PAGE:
Exploring Culture and Conversion Through Food
BY ANISA ABEYTIA
Exploring other cultures always implies a culinary exchange to me. When I meet someone from an unfamiliar culture the first thing I ask is, “So, what do you eat?” I ask this because food holds our history and can reveal a story with each bite. It can take the global and exotic and turn it into the local and the intimate. Also, we usually do not try new foods alone. Many times a friend introduces us to new foods along with an explanation of the way a food is prepared or how it holds a special significance in the culture, like couscous on Friday in Morocco or tamales for Christmas in Mexico. This turns something novel or strange into an intimate and nonconfrontational introduction. Food was one of the ways I was first introduced to Islam.
There is no such thing as “Islamic cuisine” or “Muslim food,” but Muslims do eat and each Muslim ethnic group has a culinary tradition that oftentimes predates Islam. What binds all of these culinary traditions together is Islam and the guidelines offered about food and food preparation in the Quran (halal) and by the prophet Mohamed (Sunnah).
I was introduced to Islam by Pakistanis and the first halal food I encountered was at a Pakistani restaurant. Actually, I was unable to enter the restaurant. The moment the door was opened, the pungent and hot spices hit my eyes and within minutes I could not see through my tears. We left and found something a little more “American.” Converting to Islam was a bit like this experience.
The changes I made were monumental, and they stung. They stung because I was entering uncharted territory and I did not know if I would make it out all right. On the surface there was nothing familiar to guide me or comfort me. The languages I was hearing, primarily Urdu and Arabic (the universal Muslim language), the dress, the ways of living, and of course, the food, were out of my experience. I tried to fit in, but even as I understood that Islam is not about conformity, I sensed that I made people as uncomfortable as they made me. My food was different and so was theirs, but over the years it was through sharing culinary wisdom and just sitting down to a good meal that made Islam and Muslims more welcoming.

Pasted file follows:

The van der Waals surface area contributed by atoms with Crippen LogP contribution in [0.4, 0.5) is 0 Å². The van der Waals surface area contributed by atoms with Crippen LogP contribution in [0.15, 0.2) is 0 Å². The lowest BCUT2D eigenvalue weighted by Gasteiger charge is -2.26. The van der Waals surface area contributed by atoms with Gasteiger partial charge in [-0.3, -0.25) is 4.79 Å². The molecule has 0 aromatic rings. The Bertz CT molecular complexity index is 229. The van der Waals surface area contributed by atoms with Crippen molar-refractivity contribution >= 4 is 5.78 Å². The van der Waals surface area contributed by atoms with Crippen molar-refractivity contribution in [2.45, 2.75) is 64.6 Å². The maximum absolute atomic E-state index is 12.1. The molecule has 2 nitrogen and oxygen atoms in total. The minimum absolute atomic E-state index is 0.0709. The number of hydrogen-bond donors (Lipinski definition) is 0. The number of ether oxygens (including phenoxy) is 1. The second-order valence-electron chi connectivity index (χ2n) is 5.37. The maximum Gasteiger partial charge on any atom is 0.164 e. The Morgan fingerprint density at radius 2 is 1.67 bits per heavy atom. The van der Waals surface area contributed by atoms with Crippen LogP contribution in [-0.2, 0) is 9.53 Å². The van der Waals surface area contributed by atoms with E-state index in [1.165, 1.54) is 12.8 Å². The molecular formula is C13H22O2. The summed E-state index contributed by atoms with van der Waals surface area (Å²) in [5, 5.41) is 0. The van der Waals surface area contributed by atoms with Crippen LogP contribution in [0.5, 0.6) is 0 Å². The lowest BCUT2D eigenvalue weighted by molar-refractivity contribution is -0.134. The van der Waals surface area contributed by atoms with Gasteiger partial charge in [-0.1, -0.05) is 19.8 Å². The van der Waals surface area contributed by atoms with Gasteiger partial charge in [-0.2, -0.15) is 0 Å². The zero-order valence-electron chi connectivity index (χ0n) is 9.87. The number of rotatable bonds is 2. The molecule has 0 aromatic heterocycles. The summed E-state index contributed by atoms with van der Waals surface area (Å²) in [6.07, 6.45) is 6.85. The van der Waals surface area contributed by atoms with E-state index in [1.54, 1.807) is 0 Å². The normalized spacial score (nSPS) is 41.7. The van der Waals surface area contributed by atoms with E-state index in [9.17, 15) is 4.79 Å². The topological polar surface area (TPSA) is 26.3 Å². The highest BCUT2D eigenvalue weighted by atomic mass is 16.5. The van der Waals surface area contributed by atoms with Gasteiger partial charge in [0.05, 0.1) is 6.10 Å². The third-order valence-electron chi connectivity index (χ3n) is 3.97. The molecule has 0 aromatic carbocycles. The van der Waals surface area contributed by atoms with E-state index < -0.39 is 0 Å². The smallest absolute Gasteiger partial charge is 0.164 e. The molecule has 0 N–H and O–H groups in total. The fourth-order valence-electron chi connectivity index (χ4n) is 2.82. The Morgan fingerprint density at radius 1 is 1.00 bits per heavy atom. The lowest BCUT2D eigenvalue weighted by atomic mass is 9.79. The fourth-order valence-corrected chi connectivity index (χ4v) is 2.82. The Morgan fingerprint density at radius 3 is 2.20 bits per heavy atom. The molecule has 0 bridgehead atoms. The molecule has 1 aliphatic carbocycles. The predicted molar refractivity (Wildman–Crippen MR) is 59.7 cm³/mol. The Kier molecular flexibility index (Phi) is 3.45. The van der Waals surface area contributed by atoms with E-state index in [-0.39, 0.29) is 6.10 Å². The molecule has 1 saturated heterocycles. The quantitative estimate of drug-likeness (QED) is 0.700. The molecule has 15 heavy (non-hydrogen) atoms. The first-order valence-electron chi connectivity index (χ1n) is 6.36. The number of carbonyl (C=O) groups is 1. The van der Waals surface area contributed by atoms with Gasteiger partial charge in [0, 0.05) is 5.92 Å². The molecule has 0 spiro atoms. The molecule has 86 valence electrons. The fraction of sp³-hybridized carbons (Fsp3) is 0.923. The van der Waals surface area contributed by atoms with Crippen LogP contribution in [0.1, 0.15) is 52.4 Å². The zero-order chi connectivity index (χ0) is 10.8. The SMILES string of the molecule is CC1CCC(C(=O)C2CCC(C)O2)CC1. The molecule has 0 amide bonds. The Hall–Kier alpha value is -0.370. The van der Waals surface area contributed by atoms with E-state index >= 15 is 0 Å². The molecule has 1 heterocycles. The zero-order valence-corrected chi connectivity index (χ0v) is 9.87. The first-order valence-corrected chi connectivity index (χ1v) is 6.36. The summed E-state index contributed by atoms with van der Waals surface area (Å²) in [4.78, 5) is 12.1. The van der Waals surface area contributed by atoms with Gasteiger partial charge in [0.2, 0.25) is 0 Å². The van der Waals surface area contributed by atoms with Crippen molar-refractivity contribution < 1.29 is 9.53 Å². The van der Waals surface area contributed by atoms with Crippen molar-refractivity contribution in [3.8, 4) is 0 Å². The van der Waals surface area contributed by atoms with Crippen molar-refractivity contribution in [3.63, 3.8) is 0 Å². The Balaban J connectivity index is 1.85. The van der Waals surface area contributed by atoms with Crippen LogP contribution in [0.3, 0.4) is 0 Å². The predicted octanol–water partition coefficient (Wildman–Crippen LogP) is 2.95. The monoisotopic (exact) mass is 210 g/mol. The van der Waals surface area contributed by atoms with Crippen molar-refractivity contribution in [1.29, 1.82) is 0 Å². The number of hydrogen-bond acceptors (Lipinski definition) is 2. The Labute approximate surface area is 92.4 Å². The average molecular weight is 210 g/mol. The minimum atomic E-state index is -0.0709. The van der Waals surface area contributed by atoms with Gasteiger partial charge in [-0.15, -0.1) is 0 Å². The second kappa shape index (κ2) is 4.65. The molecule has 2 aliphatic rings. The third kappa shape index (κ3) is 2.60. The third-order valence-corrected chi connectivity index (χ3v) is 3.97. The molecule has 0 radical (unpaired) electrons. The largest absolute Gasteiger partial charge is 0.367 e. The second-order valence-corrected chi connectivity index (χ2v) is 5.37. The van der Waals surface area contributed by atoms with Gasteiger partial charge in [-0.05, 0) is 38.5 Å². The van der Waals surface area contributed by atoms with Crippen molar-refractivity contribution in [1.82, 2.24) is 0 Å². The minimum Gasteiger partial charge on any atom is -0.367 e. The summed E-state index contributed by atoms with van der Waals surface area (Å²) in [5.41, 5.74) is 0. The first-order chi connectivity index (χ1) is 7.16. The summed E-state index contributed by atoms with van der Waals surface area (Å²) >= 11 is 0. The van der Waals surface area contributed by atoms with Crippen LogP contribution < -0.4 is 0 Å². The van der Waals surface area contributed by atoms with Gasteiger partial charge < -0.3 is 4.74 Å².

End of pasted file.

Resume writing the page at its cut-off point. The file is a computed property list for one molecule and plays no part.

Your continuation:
I am a third-generation Mexican American who grew up eating the Standard American Diet (S.A.D.). After my conversion to Islam nine years ago, that way of eating was no longer acceptable to me. I was determined to find a new way to cook to match my new life. With my husband, I lived on the premise, “if it is halal, eat it.” Yet, despite my best efforts, the practicality of daily life intervened—what was my growing family going to eat? I was forced to look at what nourished us in the past, and Sally Fallon’s book Nourishing Traditions was a great help, as were Anissa Helou’s cookbooks.
My husband is from Morocco, so in preparation for my new life as a Muslim wife, I bought a Moroccan cookbook. I cloistered myself in my bedroom for hours studying it and would carefully reproduce what I found in those pages each day like a monk illuminating a text. I lovingly tended to each pot and sliced and diced for hours. I would start food preparation at noon to get dinner on the table by 6 p.m. After a month of marriage, my husband asked me, “Why do you make wedding food every day?” I was floored! So that is why it took me so long. I asked my husband what he “typically” ate growing up in Tangier. He said they ate mostly seafood, since in that port city, fresh seafood came in from both the Atlantic and the Mediterranean. I searched for cookbooks that fit his description of everyday foods, but I did not find anything satisfactory. Meal preparation became a chore and I did not feel well-nourished, and in fact I felt over-nourished.
After our first year of marriage, we moved to Petaluma and there was no halal market in the area. Eventually I learned about one in Berkeley, and with my husband, baby girl, and a pregnancy in progress, made the journey to Berkeley to discover Indus Village market. We continued making that trip every few months, but since Indus caters to a mostly Indo/Pakistani clientele, it did not have many of the spices and supplies I wanted.
I began to delve deeper into the meaning of halal. Was it simply a way of slaughtering an animal, turning it toward Mecca, saying bismillah (in the name of God) over it and ensuring it does not suffer? Or was it more than that? Does not suffering include the living conditions of the animal as well? The prophet Mohammed said that anything that is harmful to a human is by default not halal. Were industrially raised meat and non-organic foods halal in the truest spirit of the word? My questions about food and health led me to farmers’ markets and through the California School of Herbal Studies and into a program in Islamic medicine. I began to understand that halal is not something I could find at Costco or most supermarkets. I was learning that the whole point of halal, and Islam in general, was to be conscious of one’s actions and to consider what the personal and global repercussions of those actions might be. Maintaining the human organism via consciousness is the goal.